Around 1996, during the early years of Chirodeep Chaudhuri’s photography career, he was trying to click a picture of a street in Calcutta, as the city was named back then. However, he wasn’t able to include a public clock in the picture, and that’s the first time he became aware of one.
Twenty three years later, on January 7, ‘Seeing Time’ — a series of photographs of 81 buildings with public clocks in Mumbai — was displayed at the Women in Design 2020 (WID) Exhibition curated by HECAR Foundation.
Chirodeep Chaudhuri explains to us how this exhibition brings an order to the ‘mammoth of madness’ that the project was... “As I was moving around the city, I was on the lookout for public clocks, like we have at Victoria Terminus (now called CST).
Over 23 years of looking I found 81 such buildings. This is the work that is displayed at the exhibition. The organising principle of the gallery is ‘building typology’.”
Explaining further, Chirodeep says that the photos of the different buildings are grouped into categories like Educational Buildings, Offices, Places of Worship, Dockyards etc.
“Side by side there’s a map of Mumbai where each of these buildings are plotted like GPS location, so you see a geographic organisation. This shows you a cluster of such buildings around certain regions, like South Mumbai. As you move into the native township, you find another there as well,” he adds.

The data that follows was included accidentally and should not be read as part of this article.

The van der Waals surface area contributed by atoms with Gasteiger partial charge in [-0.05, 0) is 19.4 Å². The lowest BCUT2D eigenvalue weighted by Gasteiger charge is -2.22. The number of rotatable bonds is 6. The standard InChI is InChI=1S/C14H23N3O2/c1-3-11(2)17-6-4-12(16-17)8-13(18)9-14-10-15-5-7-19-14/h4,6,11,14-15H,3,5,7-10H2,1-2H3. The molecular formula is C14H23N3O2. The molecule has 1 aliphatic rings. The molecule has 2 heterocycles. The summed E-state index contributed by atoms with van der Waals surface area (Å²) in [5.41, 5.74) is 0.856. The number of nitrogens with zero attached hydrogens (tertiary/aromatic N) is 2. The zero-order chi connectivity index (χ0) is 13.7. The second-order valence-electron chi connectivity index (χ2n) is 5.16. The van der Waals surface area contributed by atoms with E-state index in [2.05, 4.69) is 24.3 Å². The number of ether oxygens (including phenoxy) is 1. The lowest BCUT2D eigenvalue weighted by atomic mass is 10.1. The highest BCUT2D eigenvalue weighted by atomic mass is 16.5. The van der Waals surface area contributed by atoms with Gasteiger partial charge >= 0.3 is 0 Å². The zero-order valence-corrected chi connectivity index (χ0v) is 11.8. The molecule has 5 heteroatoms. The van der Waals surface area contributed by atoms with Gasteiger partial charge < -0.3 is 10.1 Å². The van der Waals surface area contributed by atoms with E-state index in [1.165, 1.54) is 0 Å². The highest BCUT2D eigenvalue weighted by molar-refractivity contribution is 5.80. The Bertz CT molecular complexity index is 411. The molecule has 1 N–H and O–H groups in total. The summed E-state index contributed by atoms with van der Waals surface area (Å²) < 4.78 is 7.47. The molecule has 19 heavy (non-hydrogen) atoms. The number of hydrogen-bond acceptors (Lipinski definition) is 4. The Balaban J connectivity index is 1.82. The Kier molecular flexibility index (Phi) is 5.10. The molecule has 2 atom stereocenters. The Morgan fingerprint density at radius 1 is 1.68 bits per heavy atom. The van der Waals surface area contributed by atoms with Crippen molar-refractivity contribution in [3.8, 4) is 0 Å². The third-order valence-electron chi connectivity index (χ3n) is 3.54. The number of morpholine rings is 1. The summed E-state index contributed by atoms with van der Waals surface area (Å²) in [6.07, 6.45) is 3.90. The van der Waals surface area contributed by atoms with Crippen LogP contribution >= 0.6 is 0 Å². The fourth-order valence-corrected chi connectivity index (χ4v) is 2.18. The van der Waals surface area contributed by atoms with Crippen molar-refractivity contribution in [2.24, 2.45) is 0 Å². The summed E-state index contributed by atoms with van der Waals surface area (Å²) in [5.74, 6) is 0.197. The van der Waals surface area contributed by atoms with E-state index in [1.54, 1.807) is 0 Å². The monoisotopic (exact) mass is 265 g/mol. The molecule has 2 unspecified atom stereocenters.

While each of these 81 clocks has an interesting story to tell, Chirodeep shares an anecdote of a rather peculiar clock that was present on a clothing store in Goregaon...“The unusual thing about this clock is that there are no numbers in the dial.
Instead you see the alphabets in Marathi, that spell out the owner’s name. It was established in 1917, I photographed it in 2016 and finally met the guys in 2017.
That particular day he was shutting shop as there was no business coming in. He told me how people in the neighbourhood would use the clock and would ask him to repair it when it wasn’t working.”
This project for Chirodeep has grown parallelly with his photography career and even though one can never be sure about how many such public clocks exist, he has made peace with his work.
He started his career photographing the streets of Mumbai, as this was the city he grew up in. He believes that this allowed him to develop a certain nuance in his pictures and storytelling.
“I know this city better than any other city and am better equipped to understand the information it throws at me. What this allows is for nuance,” maintains Chirodeep.
The one thing that stands out in all of Chirodeep’s pictures is the story behind it and, for him, that is the crux of any photograph. Whether it be a single image or a narrative, Chirodeep says the only reason it will connect with people and becoming memorable, is if it has a great story to tell.
For Chirodeep, his photography allows him to satisfy his curiosity about the city and the world, but more often than not, he’s left with many moments captured beautifully in his pictures rather than his memory.
“I remember being on assignment photographing a theatre performance at the Nehru Centre. I was looking through the camera, clicking pictures and side by side trying to watch the play.
At the interval, a friend of mine said that it was such a great performance. That was the moment I realised, I wasn’t even watching, I was busy shooting.
My memory of that performance is just in my photographs, it’s not the real experience,” he concludes.
When: On till January 20
Where: Max Mueller Bhavan, Kala Ghoda, Fort, Mumbai